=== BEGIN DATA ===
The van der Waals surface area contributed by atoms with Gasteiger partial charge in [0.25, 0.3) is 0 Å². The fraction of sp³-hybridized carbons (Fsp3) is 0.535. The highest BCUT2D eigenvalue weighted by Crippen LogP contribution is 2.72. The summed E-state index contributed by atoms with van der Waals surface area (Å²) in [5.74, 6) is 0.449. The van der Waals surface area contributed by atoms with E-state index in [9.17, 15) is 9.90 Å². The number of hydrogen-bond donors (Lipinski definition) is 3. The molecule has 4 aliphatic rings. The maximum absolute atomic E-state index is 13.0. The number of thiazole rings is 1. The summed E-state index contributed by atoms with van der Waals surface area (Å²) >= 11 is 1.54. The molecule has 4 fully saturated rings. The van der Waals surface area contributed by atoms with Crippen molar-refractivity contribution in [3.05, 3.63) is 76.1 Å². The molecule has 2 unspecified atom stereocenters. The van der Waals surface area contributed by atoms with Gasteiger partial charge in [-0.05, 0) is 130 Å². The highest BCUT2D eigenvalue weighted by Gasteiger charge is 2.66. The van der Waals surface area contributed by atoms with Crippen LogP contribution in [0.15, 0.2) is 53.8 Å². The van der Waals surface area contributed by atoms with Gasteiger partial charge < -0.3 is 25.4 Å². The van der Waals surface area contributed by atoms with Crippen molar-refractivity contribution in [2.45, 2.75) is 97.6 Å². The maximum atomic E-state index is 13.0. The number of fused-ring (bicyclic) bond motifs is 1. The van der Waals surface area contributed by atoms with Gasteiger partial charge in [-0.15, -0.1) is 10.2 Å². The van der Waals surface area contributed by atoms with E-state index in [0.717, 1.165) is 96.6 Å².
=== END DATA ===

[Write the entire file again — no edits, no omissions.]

The van der Waals surface area contributed by atoms with Gasteiger partial charge in [0.25, 0.3) is 0 Å². The fraction of sp³-hybridized carbons (Fsp3) is 0.535. The highest BCUT2D eigenvalue weighted by Crippen LogP contribution is 2.72. The summed E-state index contributed by atoms with van der Waals surface area (Å²) in [5.74, 6) is 0.449. The van der Waals surface area contributed by atoms with E-state index in [9.17, 15) is 9.90 Å². The number of hydrogen-bond donors (Lipinski definition) is 3. The molecule has 4 aliphatic rings. The maximum absolute atomic E-state index is 13.0. The number of thiazole rings is 1. The summed E-state index contributed by atoms with van der Waals surface area (Å²) >= 11 is 1.54. The molecule has 4 fully saturated rings. The van der Waals surface area contributed by atoms with Crippen molar-refractivity contribution in [3.05, 3.63) is 76.1 Å². The molecule has 2 unspecified atom stereocenters. The van der Waals surface area contributed by atoms with Gasteiger partial charge in [-0.05, 0) is 130 Å². The highest BCUT2D eigenvalue weighted by Gasteiger charge is 2.66. The van der Waals surface area contributed by atoms with Crippen LogP contribution in [0.15, 0.2) is 53.8 Å². The van der Waals surface area contributed by atoms with Gasteiger partial charge < -0.3 is 25.4 Å². The van der Waals surface area contributed by atoms with Crippen molar-refractivity contribution in [2.45, 2.75) is 97.6 Å². The maximum atomic E-state index is 13.0. The number of fused-ring (bicyclic) bond motifs is 1. The van der Waals surface area contributed by atoms with Gasteiger partial charge in [-0.15, -0.1) is 10.2 Å². The van der Waals surface area contributed by atoms with E-state index in [0.717, 1.165) is 96.6 Å².